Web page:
This 29-Year-Old Is Trying to Save Greece's Financial Meltdown With an Indiegogo Campaign


Thom Feeney, a 29-year-old shoe shop employee, is redefining collective action with his Indiegogo campaign to bail out Greece, which is on the verge of a financial meltdown as it approaches defaulting on its €1.6 ($1.8) billion loan at the end of the day Tuesday.

Feeney started the campaign Sunday, around the time debt negotiations between the European Central Bank and Greece started to fall apart. With a European Union population of 503 million, Feeney calculated each person would only have to give 3 euros to come up with enough money to save Greece. 

"All this dithering over Greece is getting boring. European ministers flexing their muscles and posturing over whether they can help the Greek people of [sic] not. Why don't we the people just sort it instead?" Feeney asks on his campaign page. "If we all just chip in a few euro then we can get Greece sorted and hopefully get them back on track soon. Easy."

Feeney had raised 188,124 euros — or 0.01% of what Greece needs — at the time this article was written, up from the previous day's mere 120 euros.


According to Feeney's Twitter account, he was too busy Tuesday at the shoe shop to deal with the inundation of questions from the media about his unusual endeavor. 

A little overzealous, but well-intentioned: Feeney had to amend one of the "perks" on his campaign page, after initially offering a Greek island to anyone who contributed the 1.6 billion euros needed. However, when Indiegogo informed him he is not allowed to offer portions of countries to people, he changed the perk to "gratitude."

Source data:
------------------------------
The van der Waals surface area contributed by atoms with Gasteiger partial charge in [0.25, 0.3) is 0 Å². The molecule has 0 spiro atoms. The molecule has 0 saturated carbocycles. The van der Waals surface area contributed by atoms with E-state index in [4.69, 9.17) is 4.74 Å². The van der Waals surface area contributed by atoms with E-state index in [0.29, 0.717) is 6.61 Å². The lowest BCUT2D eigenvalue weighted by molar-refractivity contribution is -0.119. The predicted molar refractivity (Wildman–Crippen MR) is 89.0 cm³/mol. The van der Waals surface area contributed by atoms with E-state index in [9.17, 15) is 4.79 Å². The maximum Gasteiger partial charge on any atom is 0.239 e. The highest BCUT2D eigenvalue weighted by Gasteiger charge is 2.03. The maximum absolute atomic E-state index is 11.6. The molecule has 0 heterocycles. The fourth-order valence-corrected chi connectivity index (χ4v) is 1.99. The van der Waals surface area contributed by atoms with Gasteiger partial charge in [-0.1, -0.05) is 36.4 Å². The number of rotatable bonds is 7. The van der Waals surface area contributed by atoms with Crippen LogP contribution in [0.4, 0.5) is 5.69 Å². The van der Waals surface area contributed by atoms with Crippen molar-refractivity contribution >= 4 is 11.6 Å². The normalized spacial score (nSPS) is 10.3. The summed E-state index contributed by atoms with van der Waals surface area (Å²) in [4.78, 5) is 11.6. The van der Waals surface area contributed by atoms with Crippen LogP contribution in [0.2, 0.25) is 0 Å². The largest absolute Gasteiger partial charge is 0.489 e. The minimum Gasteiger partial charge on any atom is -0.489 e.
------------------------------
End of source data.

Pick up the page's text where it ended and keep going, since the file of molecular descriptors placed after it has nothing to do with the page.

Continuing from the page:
"I thought that [Greek Prime Minister Alexis Tsipras] would happily accept that but IndieGoGo emailed me to say that as the Greek government had not officially agreed to this, I wasn't allowed to offer it," Feeney lamented

Another concern is, assuming the money is raised, how the Greek government could even legally accept such a donation. It is certainly unprecedented, and would likely cause some bureaucratic migraines. But Feeney says the project is not a publicity stunt. 

"I'm not just making a statement, this is a real attempt to do something. But at the very least it's important to raise the issue of the plight of the Greek people at this time," he writes.

Even if the campaign is doomed to ineffectuality, Feeney raises an interesting point. In a time when much of the world is hurting economically, inequality is rising and countries are buckling under the weight of austerity, perhaps pooling resources and helping one another is a good antidote. And it's a good way to get the conversation around helping Greece started. However it transpires, the tiny country and its people are in desperate need of assistance.